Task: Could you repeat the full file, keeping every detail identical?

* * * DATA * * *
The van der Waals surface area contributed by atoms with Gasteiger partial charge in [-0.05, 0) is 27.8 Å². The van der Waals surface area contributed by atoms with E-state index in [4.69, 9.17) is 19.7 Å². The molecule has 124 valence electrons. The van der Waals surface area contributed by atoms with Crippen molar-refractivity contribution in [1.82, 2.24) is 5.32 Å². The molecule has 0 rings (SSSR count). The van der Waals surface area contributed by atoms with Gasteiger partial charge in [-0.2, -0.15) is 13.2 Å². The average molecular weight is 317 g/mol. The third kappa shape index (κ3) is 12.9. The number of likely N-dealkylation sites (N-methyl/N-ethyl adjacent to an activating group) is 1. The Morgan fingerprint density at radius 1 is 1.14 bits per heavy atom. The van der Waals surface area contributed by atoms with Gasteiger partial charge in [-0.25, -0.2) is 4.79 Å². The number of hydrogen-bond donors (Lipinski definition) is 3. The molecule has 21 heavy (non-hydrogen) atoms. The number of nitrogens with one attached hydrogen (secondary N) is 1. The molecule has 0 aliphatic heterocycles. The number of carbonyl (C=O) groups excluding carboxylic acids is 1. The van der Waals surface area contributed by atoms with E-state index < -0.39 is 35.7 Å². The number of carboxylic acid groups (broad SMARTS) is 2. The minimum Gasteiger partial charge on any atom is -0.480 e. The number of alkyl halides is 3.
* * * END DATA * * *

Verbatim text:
The van der Waals surface area contributed by atoms with Gasteiger partial charge in [-0.05, 0) is 27.8 Å². The van der Waals surface area contributed by atoms with E-state index in [4.69, 9.17) is 19.7 Å². The molecule has 124 valence electrons. The van der Waals surface area contributed by atoms with Crippen molar-refractivity contribution in [1.82, 2.24) is 5.32 Å². The molecule has 0 rings (SSSR count). The van der Waals surface area contributed by atoms with Gasteiger partial charge in [-0.2, -0.15) is 13.2 Å². The average molecular weight is 317 g/mol. The third kappa shape index (κ3) is 12.9. The number of likely N-dealkylation sites (N-methyl/N-ethyl adjacent to an activating group) is 1. The Morgan fingerprint density at radius 1 is 1.14 bits per heavy atom. The van der Waals surface area contributed by atoms with Gasteiger partial charge in [-0.25, -0.2) is 4.79 Å². The number of hydrogen-bond donors (Lipinski definition) is 3. The molecule has 21 heavy (non-hydrogen) atoms. The number of nitrogens with one attached hydrogen (secondary N) is 1. The molecule has 0 aliphatic heterocycles. The number of carbonyl (C=O) groups excluding carboxylic acids is 1. The van der Waals surface area contributed by atoms with E-state index < -0.39 is 35.7 Å². The number of carboxylic acid groups (broad SMARTS) is 2. The minimum Gasteiger partial charge on any atom is -0.480 e. The number of alkyl halides is 3.